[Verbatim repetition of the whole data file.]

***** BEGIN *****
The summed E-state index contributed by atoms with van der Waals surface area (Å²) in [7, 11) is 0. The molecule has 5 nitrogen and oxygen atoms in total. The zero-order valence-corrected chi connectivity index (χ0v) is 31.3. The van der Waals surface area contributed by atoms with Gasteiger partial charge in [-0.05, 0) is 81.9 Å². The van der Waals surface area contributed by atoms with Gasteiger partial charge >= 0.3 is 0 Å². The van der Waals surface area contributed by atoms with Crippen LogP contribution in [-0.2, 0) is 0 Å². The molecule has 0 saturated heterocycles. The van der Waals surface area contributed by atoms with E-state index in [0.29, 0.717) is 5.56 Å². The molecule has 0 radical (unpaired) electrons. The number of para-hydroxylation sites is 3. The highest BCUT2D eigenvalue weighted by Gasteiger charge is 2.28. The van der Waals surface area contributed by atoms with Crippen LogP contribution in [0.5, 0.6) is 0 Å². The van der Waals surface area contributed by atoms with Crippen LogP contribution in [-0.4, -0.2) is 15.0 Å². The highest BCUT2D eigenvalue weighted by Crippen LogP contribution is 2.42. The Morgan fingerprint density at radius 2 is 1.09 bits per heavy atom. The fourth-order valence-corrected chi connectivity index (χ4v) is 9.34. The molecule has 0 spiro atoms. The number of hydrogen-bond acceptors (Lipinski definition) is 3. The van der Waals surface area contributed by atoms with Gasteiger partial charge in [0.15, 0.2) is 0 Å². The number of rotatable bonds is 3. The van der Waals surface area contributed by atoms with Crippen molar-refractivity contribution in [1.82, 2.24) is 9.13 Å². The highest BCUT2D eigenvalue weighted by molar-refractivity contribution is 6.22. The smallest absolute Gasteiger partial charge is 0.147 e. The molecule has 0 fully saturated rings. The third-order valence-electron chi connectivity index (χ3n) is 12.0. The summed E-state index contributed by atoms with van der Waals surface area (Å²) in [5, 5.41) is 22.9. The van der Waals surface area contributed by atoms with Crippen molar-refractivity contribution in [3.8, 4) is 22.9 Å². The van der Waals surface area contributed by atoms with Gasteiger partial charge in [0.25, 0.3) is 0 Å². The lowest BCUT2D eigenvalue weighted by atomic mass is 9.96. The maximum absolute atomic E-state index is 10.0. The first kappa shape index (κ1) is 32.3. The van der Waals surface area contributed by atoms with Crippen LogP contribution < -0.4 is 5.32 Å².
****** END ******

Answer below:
The summed E-state index contributed by atoms with van der Waals surface area (Å²) in [7, 11) is 0. The molecule has 5 nitrogen and oxygen atoms in total. The zero-order valence-corrected chi connectivity index (χ0v) is 31.3. The van der Waals surface area contributed by atoms with Gasteiger partial charge in [-0.05, 0) is 81.9 Å². The van der Waals surface area contributed by atoms with Gasteiger partial charge >= 0.3 is 0 Å². The van der Waals surface area contributed by atoms with Crippen LogP contribution in [-0.2, 0) is 0 Å². The molecule has 0 saturated heterocycles. The van der Waals surface area contributed by atoms with E-state index in [0.29, 0.717) is 5.56 Å². The molecule has 0 radical (unpaired) electrons. The number of para-hydroxylation sites is 3. The highest BCUT2D eigenvalue weighted by Gasteiger charge is 2.28. The van der Waals surface area contributed by atoms with Crippen LogP contribution in [0.5, 0.6) is 0 Å². The van der Waals surface area contributed by atoms with Crippen LogP contribution in [-0.4, -0.2) is 15.0 Å². The highest BCUT2D eigenvalue weighted by Crippen LogP contribution is 2.42. The Morgan fingerprint density at radius 2 is 1.09 bits per heavy atom. The fourth-order valence-corrected chi connectivity index (χ4v) is 9.34. The molecule has 0 spiro atoms. The number of hydrogen-bond acceptors (Lipinski definition) is 3. The van der Waals surface area contributed by atoms with Gasteiger partial charge in [0.15, 0.2) is 0 Å². The number of rotatable bonds is 3. The van der Waals surface area contributed by atoms with Crippen molar-refractivity contribution in [1.82, 2.24) is 9.13 Å². The highest BCUT2D eigenvalue weighted by molar-refractivity contribution is 6.22. The smallest absolute Gasteiger partial charge is 0.147 e. The molecule has 0 fully saturated rings. The third-order valence-electron chi connectivity index (χ3n) is 12.0. The summed E-state index contributed by atoms with van der Waals surface area (Å²) in [5, 5.41) is 22.9. The van der Waals surface area contributed by atoms with Crippen molar-refractivity contribution in [3.8, 4) is 22.9 Å². The van der Waals surface area contributed by atoms with Gasteiger partial charge in [0.25, 0.3) is 0 Å². The lowest BCUT2D eigenvalue weighted by atomic mass is 9.96. The maximum absolute atomic E-state index is 10.0. The first kappa shape index (κ1) is 32.3. The van der Waals surface area contributed by atoms with Crippen LogP contribution < -0.4 is 5.32 Å².